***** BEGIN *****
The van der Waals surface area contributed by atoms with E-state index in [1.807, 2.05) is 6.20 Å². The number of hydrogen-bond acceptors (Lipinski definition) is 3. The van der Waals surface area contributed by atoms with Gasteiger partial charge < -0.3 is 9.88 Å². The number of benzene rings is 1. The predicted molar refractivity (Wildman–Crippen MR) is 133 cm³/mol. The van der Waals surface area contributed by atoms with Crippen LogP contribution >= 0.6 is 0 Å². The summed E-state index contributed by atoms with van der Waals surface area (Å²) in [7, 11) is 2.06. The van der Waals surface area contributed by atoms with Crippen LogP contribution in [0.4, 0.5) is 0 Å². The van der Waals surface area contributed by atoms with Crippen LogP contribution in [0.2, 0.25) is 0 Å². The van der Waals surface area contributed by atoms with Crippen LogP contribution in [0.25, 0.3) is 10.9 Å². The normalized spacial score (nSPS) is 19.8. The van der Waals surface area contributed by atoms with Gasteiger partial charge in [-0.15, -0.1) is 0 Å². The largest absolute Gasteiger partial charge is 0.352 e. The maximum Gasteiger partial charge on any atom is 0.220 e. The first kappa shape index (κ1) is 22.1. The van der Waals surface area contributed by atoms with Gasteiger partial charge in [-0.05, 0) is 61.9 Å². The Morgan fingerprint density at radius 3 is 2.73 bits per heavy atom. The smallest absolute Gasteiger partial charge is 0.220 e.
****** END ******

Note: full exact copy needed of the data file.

The van der Waals surface area contributed by atoms with E-state index in [1.807, 2.05) is 6.20 Å². The number of hydrogen-bond acceptors (Lipinski definition) is 3. The van der Waals surface area contributed by atoms with Gasteiger partial charge < -0.3 is 9.88 Å². The number of benzene rings is 1. The predicted molar refractivity (Wildman–Crippen MR) is 133 cm³/mol. The van der Waals surface area contributed by atoms with Crippen LogP contribution >= 0.6 is 0 Å². The summed E-state index contributed by atoms with van der Waals surface area (Å²) in [7, 11) is 2.06. The van der Waals surface area contributed by atoms with Crippen LogP contribution in [0.4, 0.5) is 0 Å². The van der Waals surface area contributed by atoms with Crippen LogP contribution in [0.2, 0.25) is 0 Å². The van der Waals surface area contributed by atoms with Crippen LogP contribution in [0.25, 0.3) is 10.9 Å². The normalized spacial score (nSPS) is 19.8. The van der Waals surface area contributed by atoms with Gasteiger partial charge in [-0.15, -0.1) is 0 Å². The largest absolute Gasteiger partial charge is 0.352 e. The maximum Gasteiger partial charge on any atom is 0.220 e. The first kappa shape index (κ1) is 22.1. The van der Waals surface area contributed by atoms with Gasteiger partial charge in [-0.05, 0) is 61.9 Å². The Morgan fingerprint density at radius 3 is 2.73 bits per heavy atom. The smallest absolute Gasteiger partial charge is 0.220 e.